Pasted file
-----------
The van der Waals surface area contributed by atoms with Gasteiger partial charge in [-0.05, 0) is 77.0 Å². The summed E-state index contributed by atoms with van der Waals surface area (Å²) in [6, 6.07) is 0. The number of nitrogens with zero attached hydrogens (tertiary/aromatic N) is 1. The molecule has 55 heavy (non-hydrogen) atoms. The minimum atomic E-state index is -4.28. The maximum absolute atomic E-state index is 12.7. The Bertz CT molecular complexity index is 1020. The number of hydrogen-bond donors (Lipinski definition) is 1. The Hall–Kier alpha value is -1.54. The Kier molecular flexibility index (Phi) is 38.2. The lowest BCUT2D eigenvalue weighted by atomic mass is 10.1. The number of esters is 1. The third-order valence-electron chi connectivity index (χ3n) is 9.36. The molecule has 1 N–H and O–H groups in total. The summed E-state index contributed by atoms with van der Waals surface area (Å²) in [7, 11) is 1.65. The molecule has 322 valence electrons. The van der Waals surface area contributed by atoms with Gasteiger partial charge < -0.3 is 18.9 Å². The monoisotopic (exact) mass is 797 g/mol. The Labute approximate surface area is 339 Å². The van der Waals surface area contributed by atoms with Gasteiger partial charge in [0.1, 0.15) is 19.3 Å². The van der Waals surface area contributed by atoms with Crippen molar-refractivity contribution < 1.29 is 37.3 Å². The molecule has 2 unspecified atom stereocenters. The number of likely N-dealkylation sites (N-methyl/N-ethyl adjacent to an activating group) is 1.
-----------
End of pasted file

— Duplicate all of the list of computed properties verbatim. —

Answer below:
The van der Waals surface area contributed by atoms with Gasteiger partial charge in [-0.05, 0) is 77.0 Å². The summed E-state index contributed by atoms with van der Waals surface area (Å²) in [6, 6.07) is 0. The number of nitrogens with zero attached hydrogens (tertiary/aromatic N) is 1. The molecule has 55 heavy (non-hydrogen) atoms. The minimum atomic E-state index is -4.28. The maximum absolute atomic E-state index is 12.7. The Bertz CT molecular complexity index is 1020. The number of hydrogen-bond donors (Lipinski definition) is 1. The Hall–Kier alpha value is -1.54. The Kier molecular flexibility index (Phi) is 38.2. The lowest BCUT2D eigenvalue weighted by atomic mass is 10.1. The number of esters is 1. The third-order valence-electron chi connectivity index (χ3n) is 9.36. The molecule has 1 N–H and O–H groups in total. The summed E-state index contributed by atoms with van der Waals surface area (Å²) in [7, 11) is 1.65. The molecule has 322 valence electrons. The van der Waals surface area contributed by atoms with Gasteiger partial charge < -0.3 is 18.9 Å². The monoisotopic (exact) mass is 797 g/mol. The Labute approximate surface area is 339 Å². The van der Waals surface area contributed by atoms with Gasteiger partial charge in [0.1, 0.15) is 19.3 Å². The van der Waals surface area contributed by atoms with Crippen molar-refractivity contribution < 1.29 is 37.3 Å². The molecule has 2 unspecified atom stereocenters. The number of likely N-dealkylation sites (N-methyl/N-ethyl adjacent to an activating group) is 1.